Magazine article The Spectator

Ring of No Confidence

Magazine article The Spectator

Ring of No Confidence

Article excerpt

The Saint (PG, selected cinemas)

Twin Town (18, selected cinemas)

My memory of The Saint boils down to little more than de-doodle-de-doo-dooding!, at which point the Colgate ring of confidence appeared above Roger Moore's head and he would be shown landing at Birmingham Airport, though mysteriously, it would usually be labelled 'Rome' or 'Basle'; at his hotel, the concierge would say, 'Bonsoir, Herr Templar' and then speak to him in English with an amazing fluency, considering his inability to translate words like 'Bonsoir' and 'Herr'. However, they've now released some episodes on video and the ones I've seen are really rather good. I especially like his way with the birds: 'I shall wait ten seconds, and, if nothing is forthcoming, I shall place a few well-deserved whacks on that delectable posterior of yours.'

Needless to say, this robust interrogation technique does not survive into the Hollywood version. But nor does anything else from Lew Grade's television series or Leslie Charteris's original -- except, that is, the Volvo. Little did we know, back in the Sixties, that Roger Moore's careless disdain of the MG and the TR4 was an uncanny portent: now everything British about Simon Templar has been junked. You can't see why they bothered to call it The Saint; presumably, they just wanted a proven hit title, and Abbott and Costello Meet the Wolfman and Rebecca of Sunnybrook Farm were unavailable.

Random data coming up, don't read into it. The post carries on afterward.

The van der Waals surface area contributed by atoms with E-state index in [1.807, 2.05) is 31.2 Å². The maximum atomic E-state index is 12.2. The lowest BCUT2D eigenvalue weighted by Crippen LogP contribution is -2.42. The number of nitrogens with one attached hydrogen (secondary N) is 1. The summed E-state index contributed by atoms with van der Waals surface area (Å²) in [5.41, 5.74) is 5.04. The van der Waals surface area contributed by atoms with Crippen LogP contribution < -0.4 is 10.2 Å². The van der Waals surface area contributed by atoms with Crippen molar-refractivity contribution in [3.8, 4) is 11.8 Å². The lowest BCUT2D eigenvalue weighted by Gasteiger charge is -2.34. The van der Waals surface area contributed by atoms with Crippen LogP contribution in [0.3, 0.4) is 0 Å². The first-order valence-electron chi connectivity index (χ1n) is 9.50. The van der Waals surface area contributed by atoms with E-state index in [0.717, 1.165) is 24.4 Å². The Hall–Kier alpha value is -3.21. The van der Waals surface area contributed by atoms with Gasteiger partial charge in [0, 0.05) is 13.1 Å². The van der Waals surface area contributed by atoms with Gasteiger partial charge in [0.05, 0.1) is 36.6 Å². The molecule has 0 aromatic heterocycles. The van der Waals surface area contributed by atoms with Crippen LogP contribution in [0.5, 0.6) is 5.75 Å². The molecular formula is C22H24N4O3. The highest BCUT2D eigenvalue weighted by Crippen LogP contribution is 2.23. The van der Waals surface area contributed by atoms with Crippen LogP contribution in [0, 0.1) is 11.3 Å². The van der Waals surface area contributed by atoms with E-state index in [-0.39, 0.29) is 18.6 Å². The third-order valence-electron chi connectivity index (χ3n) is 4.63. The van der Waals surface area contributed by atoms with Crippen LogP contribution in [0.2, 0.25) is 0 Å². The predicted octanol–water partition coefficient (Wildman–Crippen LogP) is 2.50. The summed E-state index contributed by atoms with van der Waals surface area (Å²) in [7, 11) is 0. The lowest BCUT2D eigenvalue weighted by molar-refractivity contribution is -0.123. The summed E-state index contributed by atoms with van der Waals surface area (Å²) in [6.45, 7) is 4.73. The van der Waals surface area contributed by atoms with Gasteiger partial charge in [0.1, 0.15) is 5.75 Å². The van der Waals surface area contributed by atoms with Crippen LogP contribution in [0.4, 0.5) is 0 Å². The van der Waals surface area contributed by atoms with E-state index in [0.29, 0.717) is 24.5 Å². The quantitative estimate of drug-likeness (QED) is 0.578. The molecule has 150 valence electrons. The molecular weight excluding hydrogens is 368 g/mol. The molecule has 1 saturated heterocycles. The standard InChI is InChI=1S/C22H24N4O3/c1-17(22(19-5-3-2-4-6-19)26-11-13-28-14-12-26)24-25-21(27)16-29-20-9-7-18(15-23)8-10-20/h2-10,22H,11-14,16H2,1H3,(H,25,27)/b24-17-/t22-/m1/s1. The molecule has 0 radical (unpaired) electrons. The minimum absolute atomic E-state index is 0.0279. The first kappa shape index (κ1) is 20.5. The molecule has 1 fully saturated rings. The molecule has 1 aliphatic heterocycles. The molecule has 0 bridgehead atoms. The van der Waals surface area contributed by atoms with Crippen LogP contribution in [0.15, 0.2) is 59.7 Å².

In this version, the delectable posterior is Mr Val Kilmer's, and the whacks were administered long ago, when he was an orphan boy being beaten by a Catholic priest: in other words, he's that familiar American type, the tortured loner. Nobody could have been less tortured than Roger Moore: the only way any Catholic priest could have tortured him would have been to pluck his eyebrows and destroy his acting career. But, as a sign of his own deep psychological confusion about his past, Kilmer's Templar, now a master of disguise, names his aliases after different saints. It's just as well because, otherwise, his German spy, Russian industrialist, Afrikaner poet and nerdy English scientist are absolutely indistinguishable: because Val can't do accents, they all sound the same, and, because of Val's pretty-boy beestung lips, they all look the same, with a vague homoerotic quality.

The love interest is, naturally, a nuclear physicist from Oxford who likes reading Shelley. …

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